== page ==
Our fiscal future
The government has released an updated Intergenerational Report (IGR) which gives us a glimpse into our fiscal future. Too often economic decisions are made with a view to the short-term political cycle and not the long-term sustainability of the policy. The IGR is a useful tool to help us assess whether current policy is sustainable into the future. The short answer is “no”.
As the population ages and as people demand ever-more complex health services, government spending will continue to increase. This will result in sustained budget deficits, leading to growing government debt. While a small amount of government debt is manageable, the debt cannot increase forever. When the debt gets too big then the interest on the debt becomes unaffordable, and the government faces a financial crisis… with any number of potential bad outcomes.
The 2010 IGR is actually more optimistic than the 2002 and 2007 versions. One reason is that a more quickly growing population will slow the rate of population aging. But another reason is that the government has assumed that they will be able to bring down government spending from the current record high levels and maintain tight fiscal discipline for the next five years. In my opinion, that is a heroic assumption.
The IGR expects total modelled payments to increase by 3.3 percentage points of GDP by 2050 (driven by health & aged spending). However, because of their heroic assumption of fiscal discipline and their reasonable assumption of rebounding revenues, they are able to paint a positive fiscal picture where the government returns to surplus by 2014/15 and stays in surplus until 2030/31. Yeah. Good luck with that.
I hope that the government is able to live up to their fiscal promises, but I don’t think it is appropriate to simply assume they will. So I put together an alternative picture of our fiscal future, starting with the last year of the budget papers (2012-13) and factoring in the 3.3 percentage point increase in government spending. Other assumptions include a real bond yield of 3% and I use the same economic growth projections found in the IGR. Because my analysis builds on the current budget, I call it the “budget plus” approach.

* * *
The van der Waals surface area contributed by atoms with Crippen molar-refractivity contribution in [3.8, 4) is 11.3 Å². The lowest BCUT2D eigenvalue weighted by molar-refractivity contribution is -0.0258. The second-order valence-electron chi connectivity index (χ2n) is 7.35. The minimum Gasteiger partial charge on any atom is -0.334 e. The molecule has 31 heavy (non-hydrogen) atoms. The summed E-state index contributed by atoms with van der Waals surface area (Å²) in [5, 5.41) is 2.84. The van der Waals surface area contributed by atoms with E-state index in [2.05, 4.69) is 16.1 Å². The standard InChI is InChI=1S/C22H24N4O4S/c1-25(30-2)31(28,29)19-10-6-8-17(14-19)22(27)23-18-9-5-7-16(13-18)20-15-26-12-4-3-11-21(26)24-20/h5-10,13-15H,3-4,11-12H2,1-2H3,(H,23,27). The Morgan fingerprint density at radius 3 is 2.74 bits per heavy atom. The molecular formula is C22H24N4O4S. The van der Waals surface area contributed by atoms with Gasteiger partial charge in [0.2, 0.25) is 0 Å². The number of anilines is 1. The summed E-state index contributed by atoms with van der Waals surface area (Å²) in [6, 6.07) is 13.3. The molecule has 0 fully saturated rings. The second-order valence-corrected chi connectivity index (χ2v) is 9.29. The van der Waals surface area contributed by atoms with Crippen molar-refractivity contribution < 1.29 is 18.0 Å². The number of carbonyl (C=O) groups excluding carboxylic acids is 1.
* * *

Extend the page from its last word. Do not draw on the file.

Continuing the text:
According to the government report, with their assumption of fiscal restraint and no new spending projects, by 2049/50 the budget deficit will rise to 2.8% of GDP and the government net debt will be about 20% of GDP and “continue to increase beyond this time”.
While nobody wants to have a continuing budget deficit or government net debt, these figures aren’t a major problem.
According to the Budget-plus approach, still including an assumption of no new spending projects, by 2049/50 the budget deficit will rise to 4.4% of GDP and the government net debt will be about 90% of GDP, and rising.
This means that by mid-century the government will be paying nearly 3% of GDP in interest. In today’s dollars, that is about $33 billion that future generations will have to pay every year in interest (about $3000 per year per worker). To put that in perspective, GST raises about $45 billion in a year.
But it gets worse. Pushing the projections forward, budget deficits will continue to get larger and government debt will continue to grow. By the end of the century, on current trends, government debt would be 602% of GDP (with an annual interest bill of over 18% of GDP). Clearly it will never come to that because we will have a financial crisis much earlier.
There is no fixed rule on when net debt becomes unsustainable. Currently, many countries have net debt over 50% (eg UK = 62%, US = 58%, France = 67%, Germany = 70%). Some countries (such as Japan and Greece) have net debt over 100% and are starting to face financial trouble. As a working assumption I suggest that government finances are in crisis when net debt exceeds 100% of GDP, and the government is effectively bankrupt when net debt hits 200% of GDP.
Using these (admittedly arbitrary) cut-off points, Australian government finances will be in crisis by 2051 and the Australian government will be effectively bankrupt by 2066 unless we can reform government spending.
(Sensitivity analysis: If real bond yields are 2% then government debt will exceed 100% in 2054 and exceed 200% in 2071. If real bond yields are 1% then government debt will exceed 100% in 2057 and exceed 200% in 2076. If real bond yields are 4% then government debt will exceed 100% in 2049 and exceed 200% in 2062.)
UPDATE (11 Feb): To be clear, the above refers to net debt. If we instead use net financial worth (which includes government supperannuation liability and the future fund) the government will be in crisis and then bankrupt one year earlier. If we use net worth (which also includes non-financial assets) then the estimates are the same as with net debt.